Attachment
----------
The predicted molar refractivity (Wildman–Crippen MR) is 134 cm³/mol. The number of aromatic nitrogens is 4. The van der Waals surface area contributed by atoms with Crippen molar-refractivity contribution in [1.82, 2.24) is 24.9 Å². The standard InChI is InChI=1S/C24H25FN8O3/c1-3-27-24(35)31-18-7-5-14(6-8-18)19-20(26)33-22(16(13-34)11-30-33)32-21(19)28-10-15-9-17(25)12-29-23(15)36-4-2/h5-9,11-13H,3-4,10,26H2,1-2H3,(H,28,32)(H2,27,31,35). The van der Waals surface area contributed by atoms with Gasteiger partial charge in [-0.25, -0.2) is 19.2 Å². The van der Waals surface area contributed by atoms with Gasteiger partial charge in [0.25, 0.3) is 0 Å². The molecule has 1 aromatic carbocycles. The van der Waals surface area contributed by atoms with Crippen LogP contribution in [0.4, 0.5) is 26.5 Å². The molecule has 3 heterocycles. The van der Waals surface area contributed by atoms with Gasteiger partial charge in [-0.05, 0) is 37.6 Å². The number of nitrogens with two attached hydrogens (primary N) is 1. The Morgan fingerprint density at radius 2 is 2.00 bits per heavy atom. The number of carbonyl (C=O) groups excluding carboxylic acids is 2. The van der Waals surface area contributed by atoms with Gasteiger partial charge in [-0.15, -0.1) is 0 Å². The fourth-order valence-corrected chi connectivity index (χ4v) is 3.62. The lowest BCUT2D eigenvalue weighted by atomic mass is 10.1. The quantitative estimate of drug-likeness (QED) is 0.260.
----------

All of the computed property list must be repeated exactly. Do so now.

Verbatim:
The predicted molar refractivity (Wildman–Crippen MR) is 134 cm³/mol. The number of aromatic nitrogens is 4. The van der Waals surface area contributed by atoms with Crippen molar-refractivity contribution in [1.82, 2.24) is 24.9 Å². The standard InChI is InChI=1S/C24H25FN8O3/c1-3-27-24(35)31-18-7-5-14(6-8-18)19-20(26)33-22(16(13-34)11-30-33)32-21(19)28-10-15-9-17(25)12-29-23(15)36-4-2/h5-9,11-13H,3-4,10,26H2,1-2H3,(H,28,32)(H2,27,31,35). The van der Waals surface area contributed by atoms with Gasteiger partial charge in [-0.25, -0.2) is 19.2 Å². The van der Waals surface area contributed by atoms with Gasteiger partial charge in [0.25, 0.3) is 0 Å². The molecule has 1 aromatic carbocycles. The van der Waals surface area contributed by atoms with Crippen LogP contribution in [0.4, 0.5) is 26.5 Å². The molecule has 3 heterocycles. The van der Waals surface area contributed by atoms with Gasteiger partial charge in [-0.05, 0) is 37.6 Å². The number of nitrogens with two attached hydrogens (primary N) is 1. The Morgan fingerprint density at radius 2 is 2.00 bits per heavy atom. The number of carbonyl (C=O) groups excluding carboxylic acids is 2. The van der Waals surface area contributed by atoms with Gasteiger partial charge in [-0.15, -0.1) is 0 Å². The fourth-order valence-corrected chi connectivity index (χ4v) is 3.62. The lowest BCUT2D eigenvalue weighted by atomic mass is 10.1. The quantitative estimate of drug-likeness (QED) is 0.260.